How is the Weather and Climate on Kilimanjaro?

Mount Kilimanjaro is the tallest mountain in Africa with an altitude of 5.895m above sea level and is located right next to the equator. These two facts are giving Mount Kilimanjaro its extreme contrasts. You stand in Moshi Town in front of the mountain, temperatures can easily reach 30 °C and more, while the top of Kilimanjaro is covered with ice and snow and temperatures of -25 °C (-13 F°) all year around. On the way from the surrounding plains you will be hiking through five different climate zones. It is said that hiking from the gate of Kilimanjaro to the peak is like travelling from the equator to Antarctica in a few days! Each climate zone consists of about 1.000m in altitude. Every zone offers an individual amount of rainfall, temperature and flora/fauna according to its altitude.

Moshi town, where you will start your journey, is located on the base of Mount Kilimanjaro at 900m above sea level at the warmest ecological zone and shows a big contrast to the climate at Uhuru Peak. Average rainfalls and temperatures can be seen in the tables below:

AVERAGE RAINFALL IN MOSHI, KILIMANJARO (IN MM)

AVERAGE RAINFALL IN MOSHI, KILIMANJARO (IN MM)

AVERAGE TEMPERATURES IN MOSHI, KILIMANJARO (IN °C)

AVERAGE TEMPERATURES IN MOSHI, KILIMANJARO (IN °C)

January and February are the warmest months, March and April are the rainiest months, June and July are the coldest months, and July and August are the driest months. These generalities about the weather in Moshi hold true for Mount Kilimanjaro as well but can vary slightly from year to year.

Due to its short distance to the equator, Mount Kilimanjaro has a quite constant climate all year around. Temperatures are more defined by the time of the day and altitude. Sunrise is about 7AM and dawn at around 7PM. In Moshi town, at the beginning of your climb, it is quite humid and the average temperature will be around 25 to 30 °C (77 °F to 86°F). From day to day you will cross Kilimanjaro’s 5 ecological zones and temperatures will decrease until you arrive Uhuru Point at 5.895m asl. At summit night temperatures can range between -10 °C and -30 °C (-14°F to -22 °F). Additionally there can be strong winds around the crater. Due to Mount Kilimanjaro's altitude the mountain creates its own weather that can change quickly. You should always be prepared for wet days and cold nights!

Please see the current weather conditions for Moshi & Uhuru Peak below:


Kilimanjaro knows Five Ecological Zones:

Below are Mount Kilimanjaro's zones from the lowest to the highest altitude along with the average annual rainfall and zone characteristics.

Cultivated Zone

Altitude: 800m to 1.800m (2,600 to 6,000ft)
Rainfall: 500 to 1.800 mm (20 to 70in)

Cultivated Zone Around KILIMANJARO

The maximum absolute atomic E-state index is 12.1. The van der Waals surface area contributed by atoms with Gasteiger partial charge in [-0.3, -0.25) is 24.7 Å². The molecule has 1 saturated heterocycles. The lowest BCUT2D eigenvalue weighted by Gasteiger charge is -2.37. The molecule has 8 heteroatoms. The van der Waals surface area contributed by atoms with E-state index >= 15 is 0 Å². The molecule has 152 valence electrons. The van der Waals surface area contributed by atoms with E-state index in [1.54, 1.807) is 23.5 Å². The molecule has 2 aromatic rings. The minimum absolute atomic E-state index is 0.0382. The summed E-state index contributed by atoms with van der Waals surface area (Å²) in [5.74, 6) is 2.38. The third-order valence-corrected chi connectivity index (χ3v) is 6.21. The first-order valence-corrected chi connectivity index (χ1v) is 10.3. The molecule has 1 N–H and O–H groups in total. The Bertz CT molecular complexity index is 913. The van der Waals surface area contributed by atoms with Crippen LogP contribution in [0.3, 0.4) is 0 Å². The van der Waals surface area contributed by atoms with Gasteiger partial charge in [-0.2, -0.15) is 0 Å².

The lowest elevation climate zone is a cultivated area, mostly used for coffee plantations and farming by surrounding villages up to an altitude of 1.800m (6,000ft).

As the mountain provides fresh water all around the year, the soil is very fertile and ideal for farming for all kind of tropical fruits, coffee, tea and animals. The Chagga people have cultivated the land around the slopes of Mount Kilimanjaro for centuries. Therefore wild animals are rarely seen, but many bird specied can be spotted and monkeys in the rainforest areas.

Rain Forest Zone

Altitude: 1.800 to 2.800m (6,000 to 9,200ft)
Rainfall: 2.000 to 1.000 mm (79 to 40in)

Rain Forest Zone on KILIMANJARO

The rain forest zone around Kilimanjaro is hot and humid throughout daytime, but temperatures can already drop down significantly at night. Here is where the entrance Gates of Kilimanjaro National Park are located around the mountain and here is where you will start climbing. The area is rich of ferns, sycamore figs, palm trees and enormous camphorwood trees. Blue and Colobus monkeys can be see and heard at night at your first campsite. Climbers arriving from the Rongai, Lemosho, Shira or Northern Circuit routes may be lucky enough to spot elephants and antelopes that are sometimes passing the rain forest zone.

Moorland Zone

Altitude: 2.800 to 4.000m (9,200 to 13,200ft)
Rainfall: 1.300 to 530mm (51 to 21in)

Moorland Zone on KILIMANJARO

You will leave the rain forest zone and notice that the trees are getting smaller and then suddenly disappear as you are reaching this semi-alpine zone that is characterized mostly by shrubs and moorland. After breaking through 2.500m (8,200ft) the first symptoms of Acute Mountain Sickness (AMS) may start to show up. We will take several short stops to give your body enough time to adapt to the dryer and cooler climate at high altitude. We regularly advise our clients to spend several days at this altitude to gradually acclimatize properly to the decreasing oxygen and the higher elevations to come. It is very important to choose the right climbing route and right number of days for your climb.

Alpine Desert Zone

Altitude: 4.000 to 5.000m (13,200 to 16,500ft)
Rainfall: 250mm (10in)